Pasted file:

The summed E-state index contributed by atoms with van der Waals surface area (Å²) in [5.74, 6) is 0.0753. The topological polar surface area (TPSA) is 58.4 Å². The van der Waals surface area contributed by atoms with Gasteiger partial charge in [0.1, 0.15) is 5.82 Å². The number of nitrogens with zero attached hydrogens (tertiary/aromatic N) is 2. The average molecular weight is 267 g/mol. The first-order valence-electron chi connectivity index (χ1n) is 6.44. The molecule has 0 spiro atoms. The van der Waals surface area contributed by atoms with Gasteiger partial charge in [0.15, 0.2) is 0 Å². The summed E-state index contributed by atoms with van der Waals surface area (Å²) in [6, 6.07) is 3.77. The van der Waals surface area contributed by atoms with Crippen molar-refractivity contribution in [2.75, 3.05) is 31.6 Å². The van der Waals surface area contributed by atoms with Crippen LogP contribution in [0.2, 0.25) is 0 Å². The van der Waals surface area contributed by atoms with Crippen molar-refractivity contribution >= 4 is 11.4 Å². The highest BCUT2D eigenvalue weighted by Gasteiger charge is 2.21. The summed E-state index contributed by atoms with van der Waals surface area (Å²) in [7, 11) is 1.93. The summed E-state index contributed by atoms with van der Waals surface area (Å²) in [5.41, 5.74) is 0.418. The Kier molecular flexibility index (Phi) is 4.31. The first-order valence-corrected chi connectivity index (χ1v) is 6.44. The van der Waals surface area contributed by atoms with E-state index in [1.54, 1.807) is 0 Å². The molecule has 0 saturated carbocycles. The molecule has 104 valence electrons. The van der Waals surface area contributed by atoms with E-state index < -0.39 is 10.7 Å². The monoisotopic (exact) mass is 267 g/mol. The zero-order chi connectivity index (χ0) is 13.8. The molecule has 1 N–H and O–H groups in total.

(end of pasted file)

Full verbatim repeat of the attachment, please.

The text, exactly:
The summed E-state index contributed by atoms with van der Waals surface area (Å²) in [5.74, 6) is 0.0753. The topological polar surface area (TPSA) is 58.4 Å². The van der Waals surface area contributed by atoms with Gasteiger partial charge in [0.1, 0.15) is 5.82 Å². The number of nitrogens with zero attached hydrogens (tertiary/aromatic N) is 2. The average molecular weight is 267 g/mol. The first-order valence-electron chi connectivity index (χ1n) is 6.44. The molecule has 0 spiro atoms. The van der Waals surface area contributed by atoms with Gasteiger partial charge in [0.15, 0.2) is 0 Å². The summed E-state index contributed by atoms with van der Waals surface area (Å²) in [6, 6.07) is 3.77. The van der Waals surface area contributed by atoms with Crippen molar-refractivity contribution in [2.75, 3.05) is 31.6 Å². The van der Waals surface area contributed by atoms with Crippen LogP contribution in [0.2, 0.25) is 0 Å². The van der Waals surface area contributed by atoms with Crippen molar-refractivity contribution >= 4 is 11.4 Å². The highest BCUT2D eigenvalue weighted by Gasteiger charge is 2.21. The summed E-state index contributed by atoms with van der Waals surface area (Å²) in [7, 11) is 1.93. The summed E-state index contributed by atoms with van der Waals surface area (Å²) in [5.41, 5.74) is 0.418. The Kier molecular flexibility index (Phi) is 4.31. The first-order valence-corrected chi connectivity index (χ1v) is 6.44. The van der Waals surface area contributed by atoms with E-state index in [1.54, 1.807) is 0 Å². The molecule has 0 saturated carbocycles. The molecule has 104 valence electrons. The van der Waals surface area contributed by atoms with E-state index < -0.39 is 10.7 Å². The monoisotopic (exact) mass is 267 g/mol. The zero-order chi connectivity index (χ0) is 13.8. The molecule has 1 N–H and O–H groups in total.